A heartless mum who threw her own hapless baby at a police officer causing him lift-changing injuries has walked free from court.

Brutal baby thrower Kirsty Bearfield, 24, hurled her child at the woman when she was told her kids would be taken from her care to stay with their father.

She had been at Hull Royal Infirmary with her two children, their father, a social worker, and two police officers on November 20, 2017, after a report of a "non-accidental" injury to the older child, reports Hull Live.

The injury was not found to be suspicious, but to allow for the consideration of "further evidence and other considerations", the social worker, or her supervisor, decided the children should be removed for that night.

Kirsty was angry her kids were being taken away from her

Prosecutor Phillip Evans said: "That was news which the defendant did not take well."

Bearfield was seated on a sofa in a waiting area with the baby on her knee, with a detective constable stood in front of her explaining the decision.

Mr Evans said: "Upon hearing this news the defendant, say the Crown, threw (the baby) at the officer with a look of anger on her face."

The officer "put her arms up and caught (the baby) who had been flung towards her".

The officer suffered life-changing injuries thanks to Kirsty's throw

The officer put her head back so the back of the baby's head would not hit her face, and managed to catch the infant without him being injured. He weighed 13kg, or 30lb, the court heard.

The officer was in "immediate discomfort", and after visiting a physiotherapist, was referred to a neurosurgeon at the same hospital, where she had an MRI scan. This revealed a trapped nerve in her lower spine, which required surgery.

The detective was warned there was a risk she would lose the use of her left arm – causing "great anxiety" – but the surgery was successful.

The incident had "exacerbated" a pre-existing medical condition which she may never have known about if it had not happened, the court heard.

The officer was in 'immediate discomfort'

But continuing to feel pain, the officer was referred to another specialist who performed further surgery for a "frozen shoulder", a condition which was "exclusively attributable" to Bearfield throwing her baby at her.

She still does not have full use of her left shoulder and has been left with a six-inch scar as "a painful reminder of what happened".

Bearfield, of St James Close, Hedon, admitted inflicting grievous bodily harm. She had four previous convictions for battery.

Steven Garth, mitigating, told Judge Paul Watson QC, Honorary Recorder of Hull and the East Riding: "I do, with the utmost possible force, suggest to this court it would be possible in this case to stand back from immediate custody and to follow the recommendation of the pre-sentence report, albeit, perhaps, under the authority of a suspended sentence order.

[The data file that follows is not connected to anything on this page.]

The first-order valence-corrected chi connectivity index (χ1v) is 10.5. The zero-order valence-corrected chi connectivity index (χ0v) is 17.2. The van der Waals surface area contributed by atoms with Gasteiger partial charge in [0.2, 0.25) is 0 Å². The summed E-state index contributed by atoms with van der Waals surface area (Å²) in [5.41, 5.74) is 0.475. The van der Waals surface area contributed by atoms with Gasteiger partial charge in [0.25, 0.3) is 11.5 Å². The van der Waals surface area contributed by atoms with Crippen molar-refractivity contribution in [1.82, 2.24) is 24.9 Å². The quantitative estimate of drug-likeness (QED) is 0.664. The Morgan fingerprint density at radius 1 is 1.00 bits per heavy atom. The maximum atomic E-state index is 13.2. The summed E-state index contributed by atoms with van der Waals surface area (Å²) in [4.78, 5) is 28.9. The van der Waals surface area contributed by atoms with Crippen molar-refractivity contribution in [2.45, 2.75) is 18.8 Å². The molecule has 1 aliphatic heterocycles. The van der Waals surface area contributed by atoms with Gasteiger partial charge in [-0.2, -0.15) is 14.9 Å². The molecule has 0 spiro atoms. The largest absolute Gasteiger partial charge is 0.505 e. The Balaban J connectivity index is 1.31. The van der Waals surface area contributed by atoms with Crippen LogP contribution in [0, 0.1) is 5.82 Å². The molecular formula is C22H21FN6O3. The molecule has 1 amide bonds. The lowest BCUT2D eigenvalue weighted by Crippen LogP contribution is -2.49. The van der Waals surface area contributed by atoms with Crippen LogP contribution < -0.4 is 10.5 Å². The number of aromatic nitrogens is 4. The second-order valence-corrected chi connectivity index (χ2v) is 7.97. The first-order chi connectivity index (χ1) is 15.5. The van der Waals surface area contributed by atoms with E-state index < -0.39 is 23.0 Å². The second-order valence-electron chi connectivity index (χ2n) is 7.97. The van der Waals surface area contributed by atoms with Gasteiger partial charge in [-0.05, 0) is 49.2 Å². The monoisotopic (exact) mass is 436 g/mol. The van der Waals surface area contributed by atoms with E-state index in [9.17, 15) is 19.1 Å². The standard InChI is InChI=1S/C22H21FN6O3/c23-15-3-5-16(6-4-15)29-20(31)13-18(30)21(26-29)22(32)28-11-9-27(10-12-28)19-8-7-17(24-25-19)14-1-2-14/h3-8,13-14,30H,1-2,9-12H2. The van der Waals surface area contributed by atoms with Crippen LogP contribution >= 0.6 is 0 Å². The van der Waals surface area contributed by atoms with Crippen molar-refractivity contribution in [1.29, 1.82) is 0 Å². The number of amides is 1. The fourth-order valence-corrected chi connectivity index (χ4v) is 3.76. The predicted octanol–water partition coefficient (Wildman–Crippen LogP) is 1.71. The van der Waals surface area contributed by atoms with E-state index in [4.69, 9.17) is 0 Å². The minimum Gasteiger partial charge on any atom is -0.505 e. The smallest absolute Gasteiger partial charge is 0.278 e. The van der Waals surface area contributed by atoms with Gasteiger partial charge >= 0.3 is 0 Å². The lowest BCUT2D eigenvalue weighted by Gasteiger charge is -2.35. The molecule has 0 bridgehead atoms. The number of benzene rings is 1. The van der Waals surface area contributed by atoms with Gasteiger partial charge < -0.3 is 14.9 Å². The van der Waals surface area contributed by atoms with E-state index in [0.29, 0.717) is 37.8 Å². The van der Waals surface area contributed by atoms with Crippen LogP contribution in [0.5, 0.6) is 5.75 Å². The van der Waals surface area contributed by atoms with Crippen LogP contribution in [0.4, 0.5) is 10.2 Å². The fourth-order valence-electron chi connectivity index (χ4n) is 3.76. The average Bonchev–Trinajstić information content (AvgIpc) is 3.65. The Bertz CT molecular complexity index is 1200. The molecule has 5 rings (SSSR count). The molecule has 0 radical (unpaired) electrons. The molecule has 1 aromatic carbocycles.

Kirsty was given a suspended sentence

"I submit that this is a highly unusual case. The defendant, as your honour has heard, is 24 years of age. She had the most wretched start to life. Both her parents were heroin addicts and they did not want her.

"She was neglected by them and placed in care when just a toddler. By the age of five she had been placed with 39 different foster carers spread around the country."

Bearfield also suffers from dyslexia, reactive attachment disorder, an eating disorder and has "difficulties" with her spine, Mr Garth said.

Her relationship with the children's father was over, she was the sole carer for them and had proved to be an "excellent mother", Mr Garth said.

She was feeling "upset" and "humiliation", as well as "shock" and "disbelief" at the time of the incident, he said. Mr Garth said the baby was "airborne for only a split second".

Bearfield was remorseful and the children are "thriving", Mr Garth said.

After a short adjournment, Mr Evans told the court that police and social services "retain an interest in the family", and asked the judge if he needed further details of that. The judge said he did not.

Judge Watson said of the officer's statement: "I was, as anybody would be, personally moved to hear of the profound effects this injury caused. They were caused by you."

The judge said he had reflected for some time on the sentence, and although the offence crossed the custody threshold, "I have decided it would not be right or conscionable for something you did two years ago to immediately deprive you of your liberty."

Bearfield was sentenced to 12 months in jail, suspended for 18 months, and must have up to 25 days rehabilitation.